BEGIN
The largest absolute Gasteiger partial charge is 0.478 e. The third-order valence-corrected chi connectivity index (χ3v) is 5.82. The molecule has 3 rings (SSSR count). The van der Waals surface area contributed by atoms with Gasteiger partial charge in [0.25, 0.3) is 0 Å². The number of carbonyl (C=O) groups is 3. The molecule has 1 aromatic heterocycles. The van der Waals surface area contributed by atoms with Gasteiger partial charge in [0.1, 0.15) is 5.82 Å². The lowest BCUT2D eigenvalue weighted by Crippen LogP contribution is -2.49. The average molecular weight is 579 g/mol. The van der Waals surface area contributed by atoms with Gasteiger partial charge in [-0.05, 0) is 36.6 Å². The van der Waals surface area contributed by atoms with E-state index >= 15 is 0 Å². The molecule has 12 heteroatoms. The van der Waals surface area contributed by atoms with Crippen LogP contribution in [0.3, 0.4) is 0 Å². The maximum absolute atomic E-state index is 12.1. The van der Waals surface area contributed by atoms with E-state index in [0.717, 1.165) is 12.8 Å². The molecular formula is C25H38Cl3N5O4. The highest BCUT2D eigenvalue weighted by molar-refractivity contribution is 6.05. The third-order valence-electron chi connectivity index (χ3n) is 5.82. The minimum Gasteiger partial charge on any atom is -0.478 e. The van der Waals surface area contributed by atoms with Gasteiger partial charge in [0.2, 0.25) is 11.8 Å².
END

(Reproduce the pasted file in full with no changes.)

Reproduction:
The largest absolute Gasteiger partial charge is 0.478 e. The third-order valence-corrected chi connectivity index (χ3v) is 5.82. The molecule has 3 rings (SSSR count). The van der Waals surface area contributed by atoms with Gasteiger partial charge in [0.25, 0.3) is 0 Å². The number of carbonyl (C=O) groups is 3. The molecule has 1 aromatic heterocycles. The van der Waals surface area contributed by atoms with Gasteiger partial charge in [0.1, 0.15) is 5.82 Å². The lowest BCUT2D eigenvalue weighted by Crippen LogP contribution is -2.49. The average molecular weight is 579 g/mol. The van der Waals surface area contributed by atoms with Gasteiger partial charge in [-0.05, 0) is 36.6 Å². The van der Waals surface area contributed by atoms with E-state index >= 15 is 0 Å². The molecule has 12 heteroatoms. The van der Waals surface area contributed by atoms with Crippen LogP contribution in [0.3, 0.4) is 0 Å². The maximum absolute atomic E-state index is 12.1. The van der Waals surface area contributed by atoms with E-state index in [0.717, 1.165) is 12.8 Å². The molecular formula is C25H38Cl3N5O4. The highest BCUT2D eigenvalue weighted by molar-refractivity contribution is 6.05. The third-order valence-electron chi connectivity index (χ3n) is 5.82. The minimum Gasteiger partial charge on any atom is -0.478 e. The van der Waals surface area contributed by atoms with Gasteiger partial charge in [0.2, 0.25) is 11.8 Å².